Disclosure: Native Eyewear generously provided me with a free pair of DropZone Goggles to test and review, but all words and opinions are my own.
|Native Eyewear DropZone Goggles|
The first thing I noticed when I put on my Native Eyewear DropZone Goggles was how well I could see. Goodbye blind spots; hello amazing peripheral vision! My DropZones’ spherical lenses offer a really wide field of view that makes me feel safer on the slopes. The other big plus was increased depth perception made possible by polarized lenses. What I observed is that they reduce highlights (glare), increase contrast, and boost colour.
For most ski days, I’ve been using the SnowTuned Blue lens that allows 35% visible light transmission (ideal for mixed sunny and cloudy days) and does a good job of cutting glare. On really overcast days, however, I switch to the included light yellow SnowTuned Low Light Lens (67% visible light transmission). Changing the lenses is super easy; just push the goggle lock button up, push the lens out, pop the new lens in, and push the goggle lock button down to hold it in place. I love that the goggles come with a low light lens so I don’t need to bring multiple pairs of goggles for changing conditions.
All SnowTuned lenses have anti-fog, scratch-resistant, water/grease repellent coatings. I baby my eyewear so can’t speak to the scratch resistance, but am very happy with the anti-fog and snow shedding properties of the goggles. This winter was colder than usual with more days below -20 Celsius than usual, and whether it was clear, windy, overcast, or heavy snow, and I was able to see well. Only at extreme temperatures (at or below -20C) would I get a few seconds of fogging up while going from indoors to outdoors.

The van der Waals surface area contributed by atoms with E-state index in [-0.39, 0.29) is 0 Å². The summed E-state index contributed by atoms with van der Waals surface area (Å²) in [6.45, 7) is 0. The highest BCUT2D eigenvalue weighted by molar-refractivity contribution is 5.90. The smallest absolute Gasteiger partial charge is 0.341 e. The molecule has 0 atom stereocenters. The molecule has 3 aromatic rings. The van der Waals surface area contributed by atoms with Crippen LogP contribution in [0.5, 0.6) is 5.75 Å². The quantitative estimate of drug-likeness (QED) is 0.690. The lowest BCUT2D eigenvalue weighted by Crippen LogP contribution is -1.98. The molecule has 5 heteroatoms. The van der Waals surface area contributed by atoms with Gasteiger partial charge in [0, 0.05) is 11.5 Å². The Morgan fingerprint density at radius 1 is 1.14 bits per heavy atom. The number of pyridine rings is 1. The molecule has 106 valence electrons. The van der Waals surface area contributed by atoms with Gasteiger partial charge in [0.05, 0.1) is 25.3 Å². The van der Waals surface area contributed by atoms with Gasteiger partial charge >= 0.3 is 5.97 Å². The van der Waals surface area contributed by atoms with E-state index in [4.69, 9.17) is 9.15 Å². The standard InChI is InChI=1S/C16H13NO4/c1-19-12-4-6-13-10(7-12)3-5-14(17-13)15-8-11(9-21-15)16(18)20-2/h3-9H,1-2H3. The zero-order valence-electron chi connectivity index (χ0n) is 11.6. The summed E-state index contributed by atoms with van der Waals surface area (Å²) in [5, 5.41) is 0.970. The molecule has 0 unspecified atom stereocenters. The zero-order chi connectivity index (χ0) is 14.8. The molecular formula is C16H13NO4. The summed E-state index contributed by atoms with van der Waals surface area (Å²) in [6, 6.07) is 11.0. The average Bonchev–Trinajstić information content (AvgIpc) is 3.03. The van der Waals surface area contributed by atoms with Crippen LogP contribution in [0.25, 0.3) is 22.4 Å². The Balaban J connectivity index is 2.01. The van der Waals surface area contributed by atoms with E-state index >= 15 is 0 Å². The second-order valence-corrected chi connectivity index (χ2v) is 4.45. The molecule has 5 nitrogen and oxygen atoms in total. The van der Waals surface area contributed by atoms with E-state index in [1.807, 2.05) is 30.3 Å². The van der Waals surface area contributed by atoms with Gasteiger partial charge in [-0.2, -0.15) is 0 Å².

|SnowTuned Blue lens (upper) and Low Light lens (lower)|
Different lens/frame color combinations are possible including green, sierra (beigey/gold), and black. If you don’t want to change lenses, different models come with adaptive lenses that that adjust to conditions varying from 10-35% VLT.
The DropZones are 154 grams (5.4 ounces) which is pretty good considering how large the lenses are. Native Eyewear’s lightest goggles, Upslope, are only 119 grams.
|Native Eyewear DropZone Goggles with Blue Lens|
It’s recommended that you try the goggles on before you buy; ideally with your helmet to ensure compatibility. Find a local Native Eyewear Dealer here. Check out the Goggle size chart at the bottom of this page: Native Eyewear – Goggles Technology.
Native Eyewear’s DropZone goggles are my new favorite goggles! I love their optics (contrast, superior depth perception, and excellent peripheral vision), use of sustainable materials, and included extras (hard case, microfiber bag, and low light lens). They fit and look great too!
|DropZone Goggles with Low Light Lens, microfiber bag and hard case|
Keep your goggles in the included microfiber pouch or fort case when not in use. Do not wipe the inside of your goggles when wet as the antifog coating is on the inside of the lenses.
About Native Eyewear
Native Eyewear was founded in 1998 and is committed to creating high quality sunglasses and goggles with sustainable, bio-based resins. Products are “built for the backcountry,” designed in Colorado, and hand assembled at their workshop in Daytona Beach, Florida.
Learn more about Native Eyewear at nativeeyewear.com.